By contrast, they have devised a structure that restores materiality and presence to the interaction between subject and video, while also echoing and implicitly querying the dominant paradigm of contemporary visual culture. A labyrinth of large flat-screen monitors (designed to work individually, or in unison so that each could display a fragment of an overall image) occupies the main gallery space, tethered by thick bunches of black cables that snake across the floor and, apart from those providing power, lead back to two processors chugging away on a shelf on the landing above.
They are the brain issuing instructions on what we see on the monitor maze. What we see is presumably trawled from the ocean of video by those many collaborators, and the displays generated by algorithmic processes devised by another collaborative team, fewer in number but reflecting a diversity of relevant disciplines. Duplication, mirroring and displacement come into play. Vitally, it is not an open system. It is offline, and wired, though of course unpredictable.
It leads seamlessly into The Artist’s Eye work in Gallery 2, Juan Downey’s 1974 video Moving, which is displayed piecemeal in partial images and whole on a monitor with soundtrack in the small gallery enclosure.
Downey was one of the pioneering video artists cited by Anderson and Byrne, and his work is appropriately screened on those black box-like monitors favoured by Paik et al.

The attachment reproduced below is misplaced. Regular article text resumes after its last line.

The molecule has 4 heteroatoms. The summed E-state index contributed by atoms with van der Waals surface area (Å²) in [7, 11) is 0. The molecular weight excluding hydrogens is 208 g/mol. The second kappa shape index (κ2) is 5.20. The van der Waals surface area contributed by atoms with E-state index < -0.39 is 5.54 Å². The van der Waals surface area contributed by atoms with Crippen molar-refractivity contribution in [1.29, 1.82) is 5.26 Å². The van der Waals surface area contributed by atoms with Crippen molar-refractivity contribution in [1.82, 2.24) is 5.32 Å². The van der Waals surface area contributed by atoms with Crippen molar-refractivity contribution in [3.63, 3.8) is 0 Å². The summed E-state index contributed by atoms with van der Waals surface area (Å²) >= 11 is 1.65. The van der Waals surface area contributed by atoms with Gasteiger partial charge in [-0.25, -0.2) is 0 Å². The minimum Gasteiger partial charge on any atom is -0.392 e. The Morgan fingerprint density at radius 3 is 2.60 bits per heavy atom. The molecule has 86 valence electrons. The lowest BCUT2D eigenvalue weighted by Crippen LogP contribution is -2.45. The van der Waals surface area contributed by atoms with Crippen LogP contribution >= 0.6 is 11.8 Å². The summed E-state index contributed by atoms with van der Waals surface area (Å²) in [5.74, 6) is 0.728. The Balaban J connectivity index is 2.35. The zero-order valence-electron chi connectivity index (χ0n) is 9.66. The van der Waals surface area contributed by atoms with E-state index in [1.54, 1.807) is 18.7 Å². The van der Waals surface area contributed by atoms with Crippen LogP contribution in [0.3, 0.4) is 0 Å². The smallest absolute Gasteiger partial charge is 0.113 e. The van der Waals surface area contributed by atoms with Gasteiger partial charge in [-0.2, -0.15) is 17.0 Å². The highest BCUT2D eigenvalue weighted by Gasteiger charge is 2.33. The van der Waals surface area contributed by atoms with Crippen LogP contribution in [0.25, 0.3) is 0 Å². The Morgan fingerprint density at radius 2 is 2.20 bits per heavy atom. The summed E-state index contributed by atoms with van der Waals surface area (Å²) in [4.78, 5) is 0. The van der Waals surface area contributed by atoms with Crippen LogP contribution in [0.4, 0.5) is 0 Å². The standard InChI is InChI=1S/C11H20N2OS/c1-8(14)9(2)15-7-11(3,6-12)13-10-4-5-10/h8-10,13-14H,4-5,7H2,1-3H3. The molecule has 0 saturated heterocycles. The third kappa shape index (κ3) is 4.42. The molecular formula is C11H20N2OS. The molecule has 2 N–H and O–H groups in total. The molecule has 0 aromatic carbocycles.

Chilean, Downey trained as an architect but found his way to New York and artistic work across a number of disciplines (drawing remained a lifelong passion). The project of which Moving is part, Video Trans Américas, consisted of a series of videos and installations based on Downey’s journeys through America north and south in the 1970s. He worked with a Sony Portapak, an early battery powered video recorder that galvanised video production. Downey grasped the technology as a means of disrupting top-down cultural hierarchies.
Moving is hypnotically watchable. As the title suggests, it is simply a moving-eye view, encompassing several modes of communal transport. It builds up terrific momentum and reveals a succession of ordinary and extraordinary landscapes and environments, all animated by the pulse of collective human activity.
One can see its appeal for Anderson and Byrne, as they look back to a moment of optimism about “electric super highways” as egalitarian and progressive agencies.
In the event, it looks as if that optimism was to a significant degree misplaced, and among other things A Visibility Matrix attempts to persuade us to aim for technological engagement as active agents rather than passive consumers. It is a rich work that offers many points of contact and room for speculative analysis. Incidentally, it also seems in line with Byrne’s recent strand of work built on “the legacies of minimalism”, such as In Our Time from 2017.
Both exhibitions are at the Douglas Hyde Gallery, Trinity College Dublin, until August 25th douglashydegallery.com